Laughter Without Humor: On the Laugh-Loop GIF

When is Natalie Portman's laughter not Natalie Portman's laughter? An Object Lesson.
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At the 68th Golden Globe Awards, a visibly pregnant Natalie Portman ascended the stage to collect the Best Actress award for her work in the psychological drama Black Swan. Her earnest three minute speech is standard Hollywood fare; she thanks her grandparents, her parents, her manager, her co-stars, and her director. She touches her stomach and thanks her fiancé, the choreographer and actor Benjamin Millepied. She tells a bad joke about how Millepied, who has a small role in Black Swan as a man sexually disinterested in Portman's character, must be a brilliant actor because of course he really did want to sleep with her, as evidenced by her swelling belly. The audience laughs by rote; they are used to these carefully constructed asides designed to provide light comic relief from the otherwise relentlessly repetitive slew of near-identical speeches. What Portman does next, however, is jarringly off-script. She laughs. Her laugh erupts in two monotone bursts and lasts for four seconds. Within days, her laugh hits the Internet as a looped video, where it will take on a life of its own.

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The original Portman laugh-loop was generated by comedy website and meme manufacturer CollegeHumor, and boasts a YouTube view-count of 2.25 million, literally double that of Portman's official acceptance speech. The video retains her bad joke, presumably to provide context, and then loops for a straight thirty seconds, interspersing images of Portman's laughing body with cut-away shots to the increasingly bemused faces of celebrity onlookers. The audio clip of Portman's double-burst of laughter is repeated nine times, and the video clip of her laughing is repeated five times. A cursory search reveals a host of alternate versions, including a "super-cut" that extends the loop for an almost unbearable three minutes, a video comparison with Miley Cyrus' laughter ("which laugh grates on your ears less?"), and countless remixes with various accompanying sound-effects, from generic house music to the artistically moribund "Farting Edition."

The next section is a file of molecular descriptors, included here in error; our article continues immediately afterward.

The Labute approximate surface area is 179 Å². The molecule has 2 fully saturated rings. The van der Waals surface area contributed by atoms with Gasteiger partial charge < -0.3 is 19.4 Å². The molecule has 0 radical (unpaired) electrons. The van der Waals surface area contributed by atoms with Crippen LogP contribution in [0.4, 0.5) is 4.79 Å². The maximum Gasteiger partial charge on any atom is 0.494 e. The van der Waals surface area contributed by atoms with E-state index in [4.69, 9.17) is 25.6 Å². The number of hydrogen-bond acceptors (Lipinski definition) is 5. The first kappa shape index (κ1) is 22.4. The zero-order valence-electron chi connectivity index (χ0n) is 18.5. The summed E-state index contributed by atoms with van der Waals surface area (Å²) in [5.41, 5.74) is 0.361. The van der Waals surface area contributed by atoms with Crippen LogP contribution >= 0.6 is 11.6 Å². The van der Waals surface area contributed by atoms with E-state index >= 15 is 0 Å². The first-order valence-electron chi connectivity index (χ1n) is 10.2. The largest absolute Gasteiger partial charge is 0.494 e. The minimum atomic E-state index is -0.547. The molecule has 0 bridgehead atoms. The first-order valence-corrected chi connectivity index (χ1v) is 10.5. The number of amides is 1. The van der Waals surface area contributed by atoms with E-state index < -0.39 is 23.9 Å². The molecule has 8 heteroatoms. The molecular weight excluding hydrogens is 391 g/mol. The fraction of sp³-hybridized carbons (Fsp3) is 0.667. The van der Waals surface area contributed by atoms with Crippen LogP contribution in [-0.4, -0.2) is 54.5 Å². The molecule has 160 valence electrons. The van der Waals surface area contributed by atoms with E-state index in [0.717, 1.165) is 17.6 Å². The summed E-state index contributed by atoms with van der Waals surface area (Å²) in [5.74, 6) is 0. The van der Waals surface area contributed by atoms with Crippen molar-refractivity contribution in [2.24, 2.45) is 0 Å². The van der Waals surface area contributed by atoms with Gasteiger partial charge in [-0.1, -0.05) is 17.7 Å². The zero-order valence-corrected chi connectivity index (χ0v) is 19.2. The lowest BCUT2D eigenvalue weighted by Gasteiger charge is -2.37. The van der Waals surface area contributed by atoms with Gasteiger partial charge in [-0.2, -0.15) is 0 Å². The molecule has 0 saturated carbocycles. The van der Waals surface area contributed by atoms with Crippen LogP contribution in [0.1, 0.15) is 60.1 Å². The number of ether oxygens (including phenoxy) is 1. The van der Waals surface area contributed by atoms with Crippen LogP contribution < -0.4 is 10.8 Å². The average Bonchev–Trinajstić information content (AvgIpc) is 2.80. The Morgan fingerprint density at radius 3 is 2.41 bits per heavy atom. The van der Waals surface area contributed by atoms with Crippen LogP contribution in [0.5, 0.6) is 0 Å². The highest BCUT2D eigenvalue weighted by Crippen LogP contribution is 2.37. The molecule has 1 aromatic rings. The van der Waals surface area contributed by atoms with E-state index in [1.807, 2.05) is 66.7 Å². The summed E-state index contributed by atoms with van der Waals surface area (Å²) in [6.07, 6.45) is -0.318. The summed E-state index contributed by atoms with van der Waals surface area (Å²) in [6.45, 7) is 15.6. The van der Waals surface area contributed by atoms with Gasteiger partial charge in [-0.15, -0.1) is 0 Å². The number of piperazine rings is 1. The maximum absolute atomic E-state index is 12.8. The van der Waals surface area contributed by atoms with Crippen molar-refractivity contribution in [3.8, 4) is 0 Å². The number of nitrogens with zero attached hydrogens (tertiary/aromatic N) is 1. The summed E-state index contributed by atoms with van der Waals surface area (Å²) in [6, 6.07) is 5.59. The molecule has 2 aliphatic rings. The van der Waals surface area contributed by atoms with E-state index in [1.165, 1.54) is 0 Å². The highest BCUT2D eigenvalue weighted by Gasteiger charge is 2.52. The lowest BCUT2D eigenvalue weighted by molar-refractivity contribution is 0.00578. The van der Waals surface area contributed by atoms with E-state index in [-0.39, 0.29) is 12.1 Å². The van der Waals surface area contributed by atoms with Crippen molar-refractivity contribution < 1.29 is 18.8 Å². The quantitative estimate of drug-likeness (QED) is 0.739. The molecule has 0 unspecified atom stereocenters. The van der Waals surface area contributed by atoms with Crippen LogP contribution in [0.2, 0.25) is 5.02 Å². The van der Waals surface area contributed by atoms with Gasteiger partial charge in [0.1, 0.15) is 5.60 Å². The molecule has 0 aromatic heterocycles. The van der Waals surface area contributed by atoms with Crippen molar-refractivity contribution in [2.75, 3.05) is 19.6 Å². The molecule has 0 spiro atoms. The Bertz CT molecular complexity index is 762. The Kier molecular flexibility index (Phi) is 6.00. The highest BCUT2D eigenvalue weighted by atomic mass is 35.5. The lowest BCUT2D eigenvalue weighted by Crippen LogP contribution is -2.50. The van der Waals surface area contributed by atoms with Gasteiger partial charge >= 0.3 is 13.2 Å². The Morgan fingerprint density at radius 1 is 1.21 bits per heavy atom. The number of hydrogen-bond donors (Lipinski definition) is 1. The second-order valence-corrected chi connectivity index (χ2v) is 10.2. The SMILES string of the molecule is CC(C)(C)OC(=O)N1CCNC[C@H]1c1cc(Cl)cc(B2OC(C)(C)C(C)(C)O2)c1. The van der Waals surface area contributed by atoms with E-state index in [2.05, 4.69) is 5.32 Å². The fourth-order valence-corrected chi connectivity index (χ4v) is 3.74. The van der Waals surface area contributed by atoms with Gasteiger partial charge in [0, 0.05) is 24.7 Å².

Fan fascination with the Portman video is representative of a more general online obsession with making laugh-loops, which appear all over the Internet primarily in animated GIF (Graphics Interchange Format) form. An animated gif is a short sequence of images sliced from their original context, usually programmed to loop ad infinitum, or at least until you close your browser. A truly democratic animal that lives and dies by its rebloggability, the GIF is popular because of its simplicity and portability - they are easy to make and even easier to spread.